Europe’s biggest banks ‘provided $33bn to oil and gas majors after making net-zero pledge’
Collectively, 24 of Europe's biggest banks provided $33bn of new financing to firms planning increased oil and gas production since the International Energy Agency (IEA) warned last year that all new fossil fuel expansion should be stopped.
That is according to a new report from ShareAction today (14 February). The report tracks how 25 of Europe’s banks have invested in fossil fuel firms with plans for expansions since 2016, and whether these investments come with conditions relating to environmental sustainability, such as the publication of transition plans.
Collectively, these banks have provided $400bn to such companies since 2016, the report concludes. HSBC provided the most finance during this period – $59bn – followed by Barclays ($48bn) and BNP Paribas ($46bn).
Back in 2016, net-zero was little more than a concept, the report acknowledges. But, since then, commitments from governments have grown to cover 90% of GDP, in the wake of the Intergovernmental Panel on Climate Change’s (IPCC) landmark report on the differences between a 1.5C and 2C temperature pathway. Building on that report, the IEA released its pathway to net-zero by 2050 last May, advising that new oil and gas expansion be halted immediately beyond what has already been committed.
With this in mind, ShareAction also looked at the finance provided by the banks since the industry-led and UN-convened Net Zero Banking Alliance launched in April 2021. 24 of the 25 banks are members of the Alliance.
Collectively, these banks provided $33bn to oil and gas firms with expansion plans since joining the Alliance, by ShareAction’s calculations. ShareAction has named HSBC, Barclays, BNP Paribas and Deutsche Bank as the worst offenders in this regard, collectively providing some $19bn of financing since April 2021. All four had, however, decreased financing year-on-year in 2021.
The Net Zero Banking Alliance requires all member businesses to set net-zero targets for financed emissions for 2050 or sooner, supported with science-based goals to reduce emissions through to 2030. It also requires the development of sector-specific decarbonisation pathways for high-emitting sectors including energy, within 36 months of members joining.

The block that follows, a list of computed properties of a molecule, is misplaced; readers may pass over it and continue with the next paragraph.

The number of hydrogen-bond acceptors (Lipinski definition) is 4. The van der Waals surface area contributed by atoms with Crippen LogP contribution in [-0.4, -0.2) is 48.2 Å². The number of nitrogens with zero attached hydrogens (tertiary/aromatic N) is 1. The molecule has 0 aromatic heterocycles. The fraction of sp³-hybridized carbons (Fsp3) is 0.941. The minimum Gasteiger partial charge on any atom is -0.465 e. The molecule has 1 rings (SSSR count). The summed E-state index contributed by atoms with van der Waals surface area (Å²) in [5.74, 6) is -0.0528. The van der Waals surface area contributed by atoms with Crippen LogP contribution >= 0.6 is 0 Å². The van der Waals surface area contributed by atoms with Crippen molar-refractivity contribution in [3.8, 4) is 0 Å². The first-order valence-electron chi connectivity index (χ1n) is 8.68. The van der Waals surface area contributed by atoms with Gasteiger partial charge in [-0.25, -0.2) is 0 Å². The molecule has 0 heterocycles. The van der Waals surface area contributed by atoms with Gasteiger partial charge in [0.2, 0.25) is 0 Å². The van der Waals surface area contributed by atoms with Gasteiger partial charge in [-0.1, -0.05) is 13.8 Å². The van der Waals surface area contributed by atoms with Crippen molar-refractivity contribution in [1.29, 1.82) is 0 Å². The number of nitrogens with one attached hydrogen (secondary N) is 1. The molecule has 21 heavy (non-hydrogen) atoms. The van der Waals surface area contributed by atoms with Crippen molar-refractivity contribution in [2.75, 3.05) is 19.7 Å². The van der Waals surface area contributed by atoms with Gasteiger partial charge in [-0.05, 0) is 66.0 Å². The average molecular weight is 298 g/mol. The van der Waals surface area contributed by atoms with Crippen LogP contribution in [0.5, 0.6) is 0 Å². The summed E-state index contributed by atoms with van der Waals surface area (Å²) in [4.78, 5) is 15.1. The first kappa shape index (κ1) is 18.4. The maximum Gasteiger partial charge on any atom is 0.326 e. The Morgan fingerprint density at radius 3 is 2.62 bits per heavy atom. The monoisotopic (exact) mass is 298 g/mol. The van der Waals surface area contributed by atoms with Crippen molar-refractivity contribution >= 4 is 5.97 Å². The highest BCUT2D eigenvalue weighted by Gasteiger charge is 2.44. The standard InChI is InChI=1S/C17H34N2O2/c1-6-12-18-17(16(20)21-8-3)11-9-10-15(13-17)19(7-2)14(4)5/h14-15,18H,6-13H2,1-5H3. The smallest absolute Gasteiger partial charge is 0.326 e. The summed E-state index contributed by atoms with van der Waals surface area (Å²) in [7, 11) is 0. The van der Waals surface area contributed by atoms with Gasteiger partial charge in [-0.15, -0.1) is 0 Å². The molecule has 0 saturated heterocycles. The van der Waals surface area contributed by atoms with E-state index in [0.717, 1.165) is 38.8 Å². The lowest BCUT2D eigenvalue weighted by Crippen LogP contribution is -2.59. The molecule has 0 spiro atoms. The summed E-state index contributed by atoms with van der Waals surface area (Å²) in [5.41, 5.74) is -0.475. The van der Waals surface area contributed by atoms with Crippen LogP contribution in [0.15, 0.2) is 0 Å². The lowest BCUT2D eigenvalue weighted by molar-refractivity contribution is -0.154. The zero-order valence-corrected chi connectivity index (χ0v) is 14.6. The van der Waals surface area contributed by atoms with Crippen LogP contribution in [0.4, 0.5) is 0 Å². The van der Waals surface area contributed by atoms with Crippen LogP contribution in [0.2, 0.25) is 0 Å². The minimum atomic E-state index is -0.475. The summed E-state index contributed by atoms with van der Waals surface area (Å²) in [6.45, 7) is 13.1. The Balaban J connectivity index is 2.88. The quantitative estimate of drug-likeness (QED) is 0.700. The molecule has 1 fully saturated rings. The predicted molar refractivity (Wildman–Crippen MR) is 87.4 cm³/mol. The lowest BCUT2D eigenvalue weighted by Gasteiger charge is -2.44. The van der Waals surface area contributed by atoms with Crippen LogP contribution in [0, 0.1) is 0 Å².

ShareAction is calling on the Alliance to set a requirement for members to end financing for fossil fuel expansion.
It is also calling on member banks to begin restricting finance to companies expanding oil and gas production of their own accord. Only three of the banks assessed – namely Commerzbank, Crédit Mutuel, and La Banque Postale – have already made this move, the report states. Banks should also, ShareAction is recommending, start asking for clients to provide climate transition plans. Its research found that only two of the banks assessed, NatWest and Danske Bank, have publicly confirmed they are doing this for oil and gas clients.
edie reached out to the 11 banks named as the worst in terms of oil and gas financing since 2016 in the report. Several of the banks argued that they would rather take an engagement-focused than divestment-led report and confirmed plans to draw up targets in line with the Net Zero Banking Alliance’s requirements and deadlines.
Others have confirmed that they are interpreting the IEA’s guidance as relating to fossil fuel expansion post-2021.
An HSBC spokesperson said: “We are committed to working with our customers to achieve a transition towards a thriving low-carbon economy. We published our thermal coal phase-out policy in December and will publish science-based targets to align financing for the oil and gas and power and utilities sectors with the goals and timelines of the Paris Agreement in our Annual Report and Accounts on 22 February 2022”.
A Deutsche Bank spokesperson said: “Carbon-intensive sectors account for only a small share of our loan book and based on publicly available data our lending and underwriting activity in fossil fuels is significantly smaller than global peers.
“Moreover, our aim is to support all of our customers as we transition to a net-zero world. We are well underway to reach our already advanced target of €200bn in ESG financing and investments even earlier than by 2023. Part of this journey is an intense dialogue with clients to move from high-carbon business models towards low and no-carbon ones.“